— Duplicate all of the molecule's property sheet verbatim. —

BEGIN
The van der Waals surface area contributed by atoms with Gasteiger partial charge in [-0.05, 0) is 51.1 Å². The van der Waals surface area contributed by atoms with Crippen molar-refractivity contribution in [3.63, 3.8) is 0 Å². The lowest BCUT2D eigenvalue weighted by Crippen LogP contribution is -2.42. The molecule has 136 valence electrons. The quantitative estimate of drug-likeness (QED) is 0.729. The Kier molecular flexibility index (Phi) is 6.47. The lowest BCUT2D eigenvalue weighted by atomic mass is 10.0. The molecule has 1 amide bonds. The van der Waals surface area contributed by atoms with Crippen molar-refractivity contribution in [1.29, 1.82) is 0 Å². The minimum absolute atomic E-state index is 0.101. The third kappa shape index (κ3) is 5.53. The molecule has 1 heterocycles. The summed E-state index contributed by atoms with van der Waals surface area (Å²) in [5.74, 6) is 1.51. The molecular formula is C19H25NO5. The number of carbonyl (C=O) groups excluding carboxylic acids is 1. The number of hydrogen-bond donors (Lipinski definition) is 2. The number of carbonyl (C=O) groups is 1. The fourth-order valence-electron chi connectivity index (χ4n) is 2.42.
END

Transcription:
The van der Waals surface area contributed by atoms with Gasteiger partial charge in [-0.05, 0) is 51.1 Å². The van der Waals surface area contributed by atoms with Crippen molar-refractivity contribution in [3.63, 3.8) is 0 Å². The lowest BCUT2D eigenvalue weighted by Crippen LogP contribution is -2.42. The molecule has 136 valence electrons. The quantitative estimate of drug-likeness (QED) is 0.729. The Kier molecular flexibility index (Phi) is 6.47. The lowest BCUT2D eigenvalue weighted by atomic mass is 10.0. The molecule has 1 amide bonds. The van der Waals surface area contributed by atoms with Crippen molar-refractivity contribution in [1.29, 1.82) is 0 Å². The minimum absolute atomic E-state index is 0.101. The third kappa shape index (κ3) is 5.53. The molecule has 1 heterocycles. The summed E-state index contributed by atoms with van der Waals surface area (Å²) in [5.74, 6) is 1.51. The molecular formula is C19H25NO5. The number of carbonyl (C=O) groups excluding carboxylic acids is 1. The number of hydrogen-bond donors (Lipinski definition) is 2. The number of carbonyl (C=O) groups is 1. The fourth-order valence-electron chi connectivity index (χ4n) is 2.42.